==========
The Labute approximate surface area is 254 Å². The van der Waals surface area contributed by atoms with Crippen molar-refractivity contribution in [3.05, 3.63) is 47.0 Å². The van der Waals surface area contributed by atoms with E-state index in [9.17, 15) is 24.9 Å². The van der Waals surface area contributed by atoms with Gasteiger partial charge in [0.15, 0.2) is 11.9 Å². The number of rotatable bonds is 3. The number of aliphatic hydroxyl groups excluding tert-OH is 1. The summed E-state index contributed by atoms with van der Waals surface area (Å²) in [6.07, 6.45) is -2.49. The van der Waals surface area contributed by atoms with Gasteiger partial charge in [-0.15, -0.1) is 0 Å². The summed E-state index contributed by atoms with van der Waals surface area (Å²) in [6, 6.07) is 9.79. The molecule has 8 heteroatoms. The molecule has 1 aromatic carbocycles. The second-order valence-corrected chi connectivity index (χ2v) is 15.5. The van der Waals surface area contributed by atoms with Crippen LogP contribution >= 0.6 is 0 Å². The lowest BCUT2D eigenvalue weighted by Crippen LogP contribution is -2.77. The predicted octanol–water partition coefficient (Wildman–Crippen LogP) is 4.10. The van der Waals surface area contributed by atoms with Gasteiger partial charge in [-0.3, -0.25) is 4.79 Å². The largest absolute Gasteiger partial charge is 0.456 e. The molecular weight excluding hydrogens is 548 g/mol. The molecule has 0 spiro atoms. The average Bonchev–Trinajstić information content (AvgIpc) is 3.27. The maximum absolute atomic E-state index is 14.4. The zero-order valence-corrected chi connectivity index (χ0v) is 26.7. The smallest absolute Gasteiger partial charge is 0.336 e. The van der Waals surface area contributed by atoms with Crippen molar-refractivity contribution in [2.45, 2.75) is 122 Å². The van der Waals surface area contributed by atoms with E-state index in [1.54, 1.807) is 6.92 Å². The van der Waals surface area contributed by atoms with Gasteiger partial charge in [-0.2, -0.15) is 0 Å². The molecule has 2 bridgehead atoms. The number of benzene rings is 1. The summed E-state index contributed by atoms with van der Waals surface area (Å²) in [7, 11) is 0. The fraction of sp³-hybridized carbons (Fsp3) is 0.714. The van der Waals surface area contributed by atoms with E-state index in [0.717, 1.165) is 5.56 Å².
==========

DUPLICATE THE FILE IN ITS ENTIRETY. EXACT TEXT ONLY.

The Labute approximate surface area is 254 Å². The van der Waals surface area contributed by atoms with Crippen molar-refractivity contribution in [3.05, 3.63) is 47.0 Å². The van der Waals surface area contributed by atoms with E-state index in [9.17, 15) is 24.9 Å². The van der Waals surface area contributed by atoms with Gasteiger partial charge in [0.15, 0.2) is 11.9 Å². The number of rotatable bonds is 3. The number of aliphatic hydroxyl groups excluding tert-OH is 1. The summed E-state index contributed by atoms with van der Waals surface area (Å²) in [6.07, 6.45) is -2.49. The van der Waals surface area contributed by atoms with Gasteiger partial charge in [-0.15, -0.1) is 0 Å². The summed E-state index contributed by atoms with van der Waals surface area (Å²) in [6, 6.07) is 9.79. The molecule has 8 heteroatoms. The molecule has 1 aromatic carbocycles. The second-order valence-corrected chi connectivity index (χ2v) is 15.5. The van der Waals surface area contributed by atoms with Crippen LogP contribution >= 0.6 is 0 Å². The lowest BCUT2D eigenvalue weighted by Crippen LogP contribution is -2.77. The predicted octanol–water partition coefficient (Wildman–Crippen LogP) is 4.10. The van der Waals surface area contributed by atoms with Gasteiger partial charge in [-0.3, -0.25) is 4.79 Å². The largest absolute Gasteiger partial charge is 0.456 e. The molecular weight excluding hydrogens is 548 g/mol. The molecule has 0 spiro atoms. The average Bonchev–Trinajstić information content (AvgIpc) is 3.27. The maximum absolute atomic E-state index is 14.4. The zero-order valence-corrected chi connectivity index (χ0v) is 26.7. The smallest absolute Gasteiger partial charge is 0.336 e. The van der Waals surface area contributed by atoms with Crippen molar-refractivity contribution in [2.45, 2.75) is 122 Å². The van der Waals surface area contributed by atoms with E-state index in [1.54, 1.807) is 6.92 Å². The van der Waals surface area contributed by atoms with Gasteiger partial charge in [-0.2, -0.15) is 0 Å². The molecule has 2 bridgehead atoms. The number of benzene rings is 1. The summed E-state index contributed by atoms with van der Waals surface area (Å²) in [7, 11) is 0. The fraction of sp³-hybridized carbons (Fsp3) is 0.714. The van der Waals surface area contributed by atoms with E-state index in [0.717, 1.165) is 5.56 Å².